1. Alzheimers Disease: Three series of agents are being developed to treat AD. Selective inhibitors of amyloid-beta peptide (abeta) production and inhibitors of the enzymes acetylcholinesterase (AChE) and butrylcholinesterase (BChE) 1.1. Molecular events associated with AD: A reduction in levels of the potentially toxic amyloid-beta peptide (Abeta) has emerged as an important therapeutic goal in AD. Targets to achieve this goal are factors that affect the expression and processing of the Abeta precursor protein (APP). Our studies have generated compounds to lower APP and Abeta levels in neuronal cultures and the brain of animal models without toxicity. This activity is independent of cholinergic action, but is post-transcriptional: lowering APP protein levels without affecting mRNA levels via translational regulation. This is mediated, in part, via the 5-untranslated region (UTR) of APP mRNA. Current studies are characterizing mechanisms involved and focusing on these in the design and synthesis of agents that lower APP levels as a way of lower Abeta peptide (collaborators: Drs. Lahiri, Sambamurti, Rogers). The compound, Posiphen, has advanced to clinical trials and backup compounds are being assessed to define molecular mechanisms underpinning activity. Posiphen in a phase 1 proof of concept clinical trial was well tolerated and effectively lowered APP, Abeta, tau and other key AD CSF markers (collaborator: Dr. Maccecchini). Recent parallel studies (collaborator: Drs. Rogers, Lahiri, Sambamurti, Maccecchini) indicate that Posiphen has a broader action that impacts a number of misfolded proteins, including alpha-synuclein. Hence Posiphen and metabolites are being assessed in cellular and animal models of Parkinson's disease as well as other neurological disorders. 1.2. Cholinesterase inhibitors: Compounds were developed to optimally augment the cholinergic system in the elderly and raise levels of the neurotransmitter, acetylcholine (ACh). Extensive studies involving chemistry, X-ray crystallography, biochemistry and pharmacology resulted in the design and synthesis of novel compounds to differentially inhibit either AChE or BChE in the brain or periphery for an optimal duration for the potential treatment of a variety of disorders (AD, myasthenia gravis, and as chemical warfare prophylactics_ (collaborators: Drs. Becker, Lahiri, Kamal, Reale, Sambamurti, Shafferman, Descamp). Also, specific and highly selective BChE inhibitors have been developed to define this enzyme's role in brain during health, aging and disease. 1.2A. AChE: Long-acting, centrally active, selective inhibitors of AChE have been developed to define its role in health and disease and move compounds into clinical studies. Extensive chemistry on the template of eserine has been undertaken. Novel phenylcarbamates were developed that are 70- to 190-fold selective for AChE vs. BChE that have favorable toxicologic profiles and robustly enhance cognition in animal models. They induce reversible enzyme inhibition. In collaborative studies phenserine was translated into clinical trials where actions on cognition and levels of CSF and plasma Abeta have been assessed in AD (collaborators: Drs. Becker, Nordberg, Friedhoff, Winblad, Sambamurti, Lahiri, Bruinsma). Generation of a slow release formulation has been undertaken and is currently being assessed in dogs - for planned human studies to impact cognition and modify brain Abeta levels (Collaborators, Drs. Becker, Chigurupati, Flanagan, Araujo) 1.1B. BChE: In healthy brain, 80% of cholinesterase activity is in the form of AChE and 20% is BChE. AChE activity is concentrated chiefly in neurons, and BChE primarily associated with glial cells. Kinetic evidence indicates a role for BChE, in hydrolysing excess ACh. In advanced AD, AChE activity declines to 15% of normal levels in affected brain regions, whereas BChE activity rises 2-fold. The normal BChE/AChE ratio becomes mismatched in AD causing excess metabolism of already depleted ACh. The first reversible, centrally-active BChE inhibitors have been synthesized and appear favorable in AD preclinical models. Bisnorcymserine has been advanced through required preclinical studies and into clinical phase 1 studies where its safety, pharmacokinetics aand -dynamics are being assessed (collaborators: Drs. Kapogiannis, Maccecchini, Moaddel, Lahiri, Kamal) 1.3. Utilizing the compounds generated above, the relationship between the cholinergic system and inflammation is being characterized in health and disease (collaborators: Drs. Reale, Kamal). Our recent studies suggest that the cholinergic anti-inflammatory pathway is compromised in AD, but can potentially be effectively "reset" by select cholinergic compounds. 2. Stroke, Parkinsons disease (PD), brain trauma: Drugs currently used provide temporary relief of symptoms, but do not prevent the occurrence of cell death. Our target for drug design is the transcription factor, p53 and its down-stream effectors. p53 up-regulation is a common feature of several neurodegenerative disorders, and is a gate keeper to the biochemical cascade that leads to apoptosis. We have developed novel tetrahydrobenzothiazole and oxazole analogs that inhibit p53 activity. Agents are in current assessment for neuroprotective/regenerative actions in cellular and animal models (collaborators: Drs. Pick, Hoffer, Wang, Luo) to select ones of potential as clinical candidates. Agents have demonstrated potent activity in models of stroke, AD, PD, and are being assessed in other disorders - including traumatic brain injury (TBI) - to define their optimal use. 3. Inflammation is a critical feature of neurodegeneration as well as numerous systemic disorders. Our target is the cytokine, TNF-alpha. We have developed novel, potent TNF-alpha inhibitors on the backbone of thalidomide, lenalidomide and pomalidomide. They reduce TNF-alpha synthesis post-transcriptionally, via its 3-UTR, in cellular studies. They are being assessed in vivo to define time- and concentration inhibition of TNF-alpha systemically and in brain. Upto 90% inhibition can be achieved in either compartment. Classical animals models are be utilized to aid the selection of a clinical cadidate for chronic diseases such as AD, PD, TBI, ALS, stroke, embolism and sarcopenia (collaborators: Drs. Rosi, Bosetti, Pick, Hoffer, Wang, DeCabo, Levis, Chigurupati, Starke). 4. Clinical translation and assessment of experimental drugs in neuropsychiatric conditions: Despite promising advances in understanding possible mechanisms of disease in recent years, clinical investigators still struggle with methods and practices too open to effects from measurement errors, biases, carelessness at research sites distant from the sponsor, and with commercial pressures to as quickly as possible enter human trials - a priority that is acknowledged to allow frequently insufficient preclinical investigations and suspected as one cause for failures in human clinical trials. Hence, drug discovery/development is acknowledged as at great risks of failing due to lack of efficacy or compromises to safety. Less than 11% of all new agents that enter clinical development reach the marketplace (Kola &Landis, Nature Rev Drug Discov 3:711-5, 2004). For neurological drugs, attrition is considerably higher still, less than 7%. To understand and optimize clinical development the numerous factors that impair the process and generate type 2 errors are being critically reviewed and assessed (Collaborator: Dr. Becker). Rational approaches to optimize the clinical drug development process of neuropsychiatric drugs are being developed to aid reduce the currently too high attrition rate, particularly in AD.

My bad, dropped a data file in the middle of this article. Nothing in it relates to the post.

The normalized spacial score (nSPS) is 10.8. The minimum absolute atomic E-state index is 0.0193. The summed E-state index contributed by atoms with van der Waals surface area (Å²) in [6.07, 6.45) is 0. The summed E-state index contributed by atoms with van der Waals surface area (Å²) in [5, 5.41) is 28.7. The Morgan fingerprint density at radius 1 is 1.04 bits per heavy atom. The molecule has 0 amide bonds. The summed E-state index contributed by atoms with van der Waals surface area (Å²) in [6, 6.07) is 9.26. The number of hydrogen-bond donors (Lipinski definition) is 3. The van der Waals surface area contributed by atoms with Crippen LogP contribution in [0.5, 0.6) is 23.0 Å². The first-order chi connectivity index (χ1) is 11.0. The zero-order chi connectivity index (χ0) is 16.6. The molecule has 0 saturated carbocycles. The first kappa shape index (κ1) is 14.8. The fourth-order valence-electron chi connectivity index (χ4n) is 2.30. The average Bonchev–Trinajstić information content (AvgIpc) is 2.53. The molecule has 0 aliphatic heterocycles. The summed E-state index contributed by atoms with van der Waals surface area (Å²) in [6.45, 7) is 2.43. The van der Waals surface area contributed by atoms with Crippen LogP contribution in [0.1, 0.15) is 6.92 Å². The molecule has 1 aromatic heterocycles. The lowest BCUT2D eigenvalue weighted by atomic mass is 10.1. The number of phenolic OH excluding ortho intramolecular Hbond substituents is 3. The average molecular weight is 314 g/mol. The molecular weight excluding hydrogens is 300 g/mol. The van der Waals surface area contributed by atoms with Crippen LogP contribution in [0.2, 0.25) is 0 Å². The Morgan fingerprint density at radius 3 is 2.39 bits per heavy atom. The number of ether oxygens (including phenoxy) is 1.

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Moon, Hyo Youl; Becke, Andreas; Berron, David et al. (2016) Running-Induced Systemic Cathepsin B Secretion Is Associated with Memory Function. Cell Metab 24:332-40
Lahiri, Debomoy K; Maloney, Bryan; Bayon, Baindu L et al. (2016) Transgenerational latent early-life associated regulation unites environment and genetics across generations. Epigenomics 8:373-87
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Kamal, Mohammad A; Greig, Nigel H (2016) Editorial: Managing Strategies for Diverse Diseases: Challenges from Bench to Bedside Translation in Successful Drug Discovery and Development. Curr Pharm Des 22:515-7